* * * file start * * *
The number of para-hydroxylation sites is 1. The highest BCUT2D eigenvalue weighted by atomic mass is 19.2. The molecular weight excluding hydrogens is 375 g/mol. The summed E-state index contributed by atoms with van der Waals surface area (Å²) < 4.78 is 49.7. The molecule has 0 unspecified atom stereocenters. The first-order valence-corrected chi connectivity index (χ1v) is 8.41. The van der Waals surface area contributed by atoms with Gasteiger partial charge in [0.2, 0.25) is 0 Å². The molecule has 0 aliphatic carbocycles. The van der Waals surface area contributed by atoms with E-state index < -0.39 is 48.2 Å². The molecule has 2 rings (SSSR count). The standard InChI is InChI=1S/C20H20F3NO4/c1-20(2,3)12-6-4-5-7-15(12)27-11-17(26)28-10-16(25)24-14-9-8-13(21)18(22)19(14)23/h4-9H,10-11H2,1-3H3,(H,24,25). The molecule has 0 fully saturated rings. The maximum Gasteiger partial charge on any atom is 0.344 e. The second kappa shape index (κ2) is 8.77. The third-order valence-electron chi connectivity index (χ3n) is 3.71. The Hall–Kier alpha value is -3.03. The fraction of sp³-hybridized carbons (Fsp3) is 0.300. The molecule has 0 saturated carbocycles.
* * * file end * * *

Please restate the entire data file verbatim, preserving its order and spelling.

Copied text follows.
The number of para-hydroxylation sites is 1. The highest BCUT2D eigenvalue weighted by atomic mass is 19.2. The molecular weight excluding hydrogens is 375 g/mol. The summed E-state index contributed by atoms with van der Waals surface area (Å²) < 4.78 is 49.7. The molecule has 0 unspecified atom stereocenters. The first-order valence-corrected chi connectivity index (χ1v) is 8.41. The van der Waals surface area contributed by atoms with Gasteiger partial charge in [0.2, 0.25) is 0 Å². The molecule has 0 aliphatic carbocycles. The van der Waals surface area contributed by atoms with E-state index < -0.39 is 48.2 Å². The molecule has 2 rings (SSSR count). The standard InChI is InChI=1S/C20H20F3NO4/c1-20(2,3)12-6-4-5-7-15(12)27-11-17(26)28-10-16(25)24-14-9-8-13(21)18(22)19(14)23/h4-9H,10-11H2,1-3H3,(H,24,25). The molecule has 0 fully saturated rings. The maximum Gasteiger partial charge on any atom is 0.344 e. The second kappa shape index (κ2) is 8.77. The third-order valence-electron chi connectivity index (χ3n) is 3.71. The Hall–Kier alpha value is -3.03. The fraction of sp³-hybridized carbons (Fsp3) is 0.300. The molecule has 0 saturated carbocycles.